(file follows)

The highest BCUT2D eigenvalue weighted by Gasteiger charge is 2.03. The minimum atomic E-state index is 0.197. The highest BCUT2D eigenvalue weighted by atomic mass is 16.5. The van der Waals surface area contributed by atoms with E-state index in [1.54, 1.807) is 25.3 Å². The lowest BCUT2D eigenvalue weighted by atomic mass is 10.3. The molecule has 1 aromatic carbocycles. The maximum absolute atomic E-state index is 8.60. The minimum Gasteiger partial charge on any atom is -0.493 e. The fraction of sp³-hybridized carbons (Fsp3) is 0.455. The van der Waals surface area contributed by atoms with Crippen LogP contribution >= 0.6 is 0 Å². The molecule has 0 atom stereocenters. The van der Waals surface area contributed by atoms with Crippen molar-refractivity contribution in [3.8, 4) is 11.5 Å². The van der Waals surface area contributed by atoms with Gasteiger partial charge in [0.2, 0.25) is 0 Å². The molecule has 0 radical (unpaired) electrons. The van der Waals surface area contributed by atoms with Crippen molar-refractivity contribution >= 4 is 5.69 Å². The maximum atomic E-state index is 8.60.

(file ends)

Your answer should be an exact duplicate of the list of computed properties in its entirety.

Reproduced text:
The highest BCUT2D eigenvalue weighted by Gasteiger charge is 2.03. The minimum atomic E-state index is 0.197. The highest BCUT2D eigenvalue weighted by atomic mass is 16.5. The van der Waals surface area contributed by atoms with E-state index in [1.54, 1.807) is 25.3 Å². The lowest BCUT2D eigenvalue weighted by atomic mass is 10.3. The molecule has 1 aromatic carbocycles. The maximum absolute atomic E-state index is 8.60. The minimum Gasteiger partial charge on any atom is -0.493 e. The fraction of sp³-hybridized carbons (Fsp3) is 0.455. The van der Waals surface area contributed by atoms with Crippen LogP contribution >= 0.6 is 0 Å². The molecule has 0 atom stereocenters. The van der Waals surface area contributed by atoms with Crippen molar-refractivity contribution in [3.8, 4) is 11.5 Å². The van der Waals surface area contributed by atoms with Gasteiger partial charge in [0.2, 0.25) is 0 Å². The molecule has 0 radical (unpaired) electrons. The van der Waals surface area contributed by atoms with Crippen molar-refractivity contribution >= 4 is 5.69 Å². The maximum atomic E-state index is 8.60.